KAIKAI KICKER: COVID-19, my late brother Maurice and our lessons


KAIKAI KICKER: COVID-19, my late brother Maurice and our lessons
Royal Media Services Director of Strategy and Innovation Linus Kaikai with his late elder brother Maurice Kaikai.

I wish to share a personal, painful but insightful experience of the last few weeks.

Exactly three weeks ago tonight, we buried my elder brother Maurice Kaikai, an Advocate of the High Court of Kenya and until his death, the county Attorney of Kajiado County.

My brother Maurice died of COVID-19 and joins the statistics of the country’s COVID-19 deaths that, at the moment, stand at 585.

My personal agony and that of the family over the loss continues but the lessons shareable with everyone else out there can and should be shared here now.

First, there is a grave amount of stigma around COVID-19. Whether it’s urban or rural areas, there is a substantial number of Kenyans who talk of COVID-19 in hushed tones. In my experience, two people, one an urban resident and another a rural resident, asked me a nearly synchronised question, “Ero, is it just a disease or that one?” “That one” in Nairobi and Osinoni village, Transmara sub-county, is the code name for coronavirus or COVID-19.

There are Kenyans who don’t mention the disease by name, yet 6 months into the ravaging pandemic, fellow Kenyans, we must get straight with each other on COVID-19. I saw it with my own eyes, COVID-19 is a very aggressive respiratory disease. I watched in agony as my brother struggled for air. I was pained to see the stream of high flow oxygen hitting his face but translating to little help for his struggling lungs.

Fellow Kenyans, COVID-19 aggressively goes for your oxygen. For the frenzied stigma squads out there, I state this for your sake, COVID-19 affects your breathing system. It targets your oxygen and not your private parts. I state this again for the avoidance of doubt and with a lot of restraint; it is your breath, your oxygen – not your balls.

Second shareable observation, COVID-19 is real and cannot be more real than this. In Kenya, it’s common to hear people doubting whether the disease is a reality. Some question the numbers released by the ministry and others even calling the death statistics, low. But what constitutes low? When each life counts, 585 dead is a lot too many of our fellow citizens, whether they are my brother or victims whose names and family I have never known.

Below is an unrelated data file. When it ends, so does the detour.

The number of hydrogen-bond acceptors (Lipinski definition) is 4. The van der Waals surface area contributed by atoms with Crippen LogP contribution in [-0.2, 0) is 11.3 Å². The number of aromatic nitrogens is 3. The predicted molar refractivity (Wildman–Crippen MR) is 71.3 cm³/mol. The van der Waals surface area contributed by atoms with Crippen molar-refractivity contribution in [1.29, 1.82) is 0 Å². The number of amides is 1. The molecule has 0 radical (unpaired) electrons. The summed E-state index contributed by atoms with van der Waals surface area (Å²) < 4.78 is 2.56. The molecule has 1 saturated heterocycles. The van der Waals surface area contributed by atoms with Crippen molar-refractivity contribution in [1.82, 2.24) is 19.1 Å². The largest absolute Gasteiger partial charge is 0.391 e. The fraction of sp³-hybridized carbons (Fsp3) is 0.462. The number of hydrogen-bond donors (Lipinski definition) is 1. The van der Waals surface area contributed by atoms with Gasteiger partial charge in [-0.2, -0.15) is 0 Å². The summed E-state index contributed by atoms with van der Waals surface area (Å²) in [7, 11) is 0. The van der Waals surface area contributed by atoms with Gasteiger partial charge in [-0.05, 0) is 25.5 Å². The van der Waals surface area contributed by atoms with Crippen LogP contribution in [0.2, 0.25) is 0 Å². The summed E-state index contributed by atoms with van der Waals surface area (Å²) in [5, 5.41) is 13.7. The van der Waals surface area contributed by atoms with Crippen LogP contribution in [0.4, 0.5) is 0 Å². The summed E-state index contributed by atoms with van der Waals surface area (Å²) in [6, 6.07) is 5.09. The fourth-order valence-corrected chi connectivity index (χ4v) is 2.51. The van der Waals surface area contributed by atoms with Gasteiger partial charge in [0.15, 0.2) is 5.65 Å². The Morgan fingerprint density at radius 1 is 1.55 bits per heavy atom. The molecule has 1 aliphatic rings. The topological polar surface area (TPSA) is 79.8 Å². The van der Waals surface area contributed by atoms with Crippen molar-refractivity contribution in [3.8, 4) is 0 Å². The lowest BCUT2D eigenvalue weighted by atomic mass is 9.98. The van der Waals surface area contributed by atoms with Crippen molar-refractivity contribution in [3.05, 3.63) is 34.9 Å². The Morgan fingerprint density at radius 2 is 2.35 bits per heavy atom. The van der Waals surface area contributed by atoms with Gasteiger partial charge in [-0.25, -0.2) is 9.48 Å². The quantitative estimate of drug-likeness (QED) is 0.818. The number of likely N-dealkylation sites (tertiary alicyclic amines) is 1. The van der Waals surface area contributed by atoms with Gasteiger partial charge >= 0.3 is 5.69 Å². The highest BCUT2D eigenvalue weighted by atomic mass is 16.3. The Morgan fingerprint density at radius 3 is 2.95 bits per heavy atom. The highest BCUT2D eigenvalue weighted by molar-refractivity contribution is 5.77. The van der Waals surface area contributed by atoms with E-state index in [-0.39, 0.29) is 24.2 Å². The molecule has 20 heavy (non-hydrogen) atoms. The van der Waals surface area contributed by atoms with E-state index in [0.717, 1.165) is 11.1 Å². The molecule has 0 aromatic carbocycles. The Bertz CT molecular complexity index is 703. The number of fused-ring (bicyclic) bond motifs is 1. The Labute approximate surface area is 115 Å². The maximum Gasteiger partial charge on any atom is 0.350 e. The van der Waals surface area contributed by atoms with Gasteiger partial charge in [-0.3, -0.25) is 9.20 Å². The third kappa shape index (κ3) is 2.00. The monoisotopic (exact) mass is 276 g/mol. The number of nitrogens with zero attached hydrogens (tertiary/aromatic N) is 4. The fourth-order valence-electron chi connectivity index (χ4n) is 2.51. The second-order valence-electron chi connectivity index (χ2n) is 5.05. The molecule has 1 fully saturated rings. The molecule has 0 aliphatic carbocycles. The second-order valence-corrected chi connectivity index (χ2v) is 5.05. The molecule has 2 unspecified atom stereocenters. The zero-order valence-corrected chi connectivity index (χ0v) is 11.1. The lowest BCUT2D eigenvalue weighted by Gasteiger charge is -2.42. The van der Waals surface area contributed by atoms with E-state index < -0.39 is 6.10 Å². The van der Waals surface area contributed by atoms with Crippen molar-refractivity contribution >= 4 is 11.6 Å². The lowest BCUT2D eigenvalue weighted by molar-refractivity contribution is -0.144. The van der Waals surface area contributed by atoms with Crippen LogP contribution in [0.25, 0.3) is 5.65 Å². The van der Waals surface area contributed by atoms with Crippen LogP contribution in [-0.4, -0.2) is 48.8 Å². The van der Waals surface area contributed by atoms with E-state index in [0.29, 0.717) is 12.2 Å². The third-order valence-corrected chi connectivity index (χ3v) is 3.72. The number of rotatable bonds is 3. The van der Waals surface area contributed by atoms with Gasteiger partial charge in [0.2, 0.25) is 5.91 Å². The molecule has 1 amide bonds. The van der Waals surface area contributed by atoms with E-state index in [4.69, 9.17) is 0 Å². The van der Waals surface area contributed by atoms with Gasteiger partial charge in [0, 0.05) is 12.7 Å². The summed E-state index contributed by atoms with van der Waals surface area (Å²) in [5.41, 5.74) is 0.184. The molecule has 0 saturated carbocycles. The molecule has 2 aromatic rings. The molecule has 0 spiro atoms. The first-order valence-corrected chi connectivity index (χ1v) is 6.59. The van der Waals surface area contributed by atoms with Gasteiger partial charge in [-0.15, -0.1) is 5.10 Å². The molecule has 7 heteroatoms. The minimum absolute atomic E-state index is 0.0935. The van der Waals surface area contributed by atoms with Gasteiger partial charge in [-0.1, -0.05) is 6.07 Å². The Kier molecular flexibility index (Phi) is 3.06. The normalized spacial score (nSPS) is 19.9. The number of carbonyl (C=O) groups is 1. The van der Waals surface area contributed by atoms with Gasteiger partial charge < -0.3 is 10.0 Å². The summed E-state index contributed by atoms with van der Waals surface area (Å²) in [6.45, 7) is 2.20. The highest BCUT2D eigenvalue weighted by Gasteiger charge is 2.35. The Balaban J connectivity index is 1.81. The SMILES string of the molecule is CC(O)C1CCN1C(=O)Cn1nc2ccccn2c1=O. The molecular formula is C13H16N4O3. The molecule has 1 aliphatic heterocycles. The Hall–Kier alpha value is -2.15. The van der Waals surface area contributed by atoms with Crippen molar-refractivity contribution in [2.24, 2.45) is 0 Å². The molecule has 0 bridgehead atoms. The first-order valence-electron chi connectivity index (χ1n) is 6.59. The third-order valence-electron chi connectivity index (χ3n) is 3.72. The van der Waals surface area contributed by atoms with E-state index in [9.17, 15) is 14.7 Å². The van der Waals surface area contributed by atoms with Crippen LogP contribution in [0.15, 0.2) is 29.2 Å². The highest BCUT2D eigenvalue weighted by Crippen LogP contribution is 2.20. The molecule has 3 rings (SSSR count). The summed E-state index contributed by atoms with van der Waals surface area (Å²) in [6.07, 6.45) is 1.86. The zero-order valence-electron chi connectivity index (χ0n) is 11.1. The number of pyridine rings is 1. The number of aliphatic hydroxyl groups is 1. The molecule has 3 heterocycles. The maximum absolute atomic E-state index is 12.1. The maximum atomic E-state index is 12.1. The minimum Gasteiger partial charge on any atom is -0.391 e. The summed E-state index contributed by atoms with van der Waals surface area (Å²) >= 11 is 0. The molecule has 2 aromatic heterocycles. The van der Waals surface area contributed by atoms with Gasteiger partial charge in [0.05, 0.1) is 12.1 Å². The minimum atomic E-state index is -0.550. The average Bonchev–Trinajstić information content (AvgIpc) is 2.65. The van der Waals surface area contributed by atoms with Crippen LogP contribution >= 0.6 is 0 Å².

Third, I was more puzzled than enlightened by a rather brief but highly dramatized part of the Ministry of Health graveside protocol. A nervous Public Health Officer led a team of PPE clad personnel to carry the casket from the hearse to the grave. They lower the body and disappear just as fast as they appeared. On this I made no conclusion, just baffled by what appeared to me like a bizarre show at least until it is explained. In my view, the zeal and the resources should either be explained or redirected to more deserving places like hospitals.

My fourth learning from the experiences of the last few weeks is, our country is gifted with some of the best medical personnel anywhere in the world. In the course of battling to save Maurice’s life, I met doctors who are unquestionably on top of their game. Yes, COVID-19 is a new challenge to medical staff world over but the doctors, nurses and support staff that I met in the course of those agonising days, renewed my faith in the might of the Kenyan human resources component.

Fellow Kenyans, our medical teams can match any of their counterparts elsewhere in the world and they are combating COVID-19 with diligence, commitment and I must add the agility that goes with the evolving nature of the COVID-19 pandemic. To all those doctors and nurses, support staff and ambulance paramedics, I thank you for the great job you do saving lives of Kenyans.

As I make these observations about our medical teams, it pains me to see some of them complain about poor working conditions that include, among other things, lack of PPEs.  I can’t help imagining that the doctors threatening to go on strike or nurses that resort to a go slow could include the fantastic professionals that tried to help save the life of my brother Maurice. In fact, I would find it insulting of their honour that they would have to go through a strike or go slow just so that they can be able to save another Kenyan life.

Fellow Kenyans, and especially government; let us please give our medical personnel the support, the peace of mind and the professional space they need to perform their noble life-saving duties.

My final observation the last few weeks, I cherish our shared humanity as Kenyans. Times of tragedy and pain brings out the best in us. And to friends, colleagues and countless other kind souls, I thank you all for your sympathies. This day three weeks ago you gave my brother Maurice a decent send off in a deeply caring, sincerely felt and typically genuine Kenyan spirit.

Thank you, again. That is my kicker.

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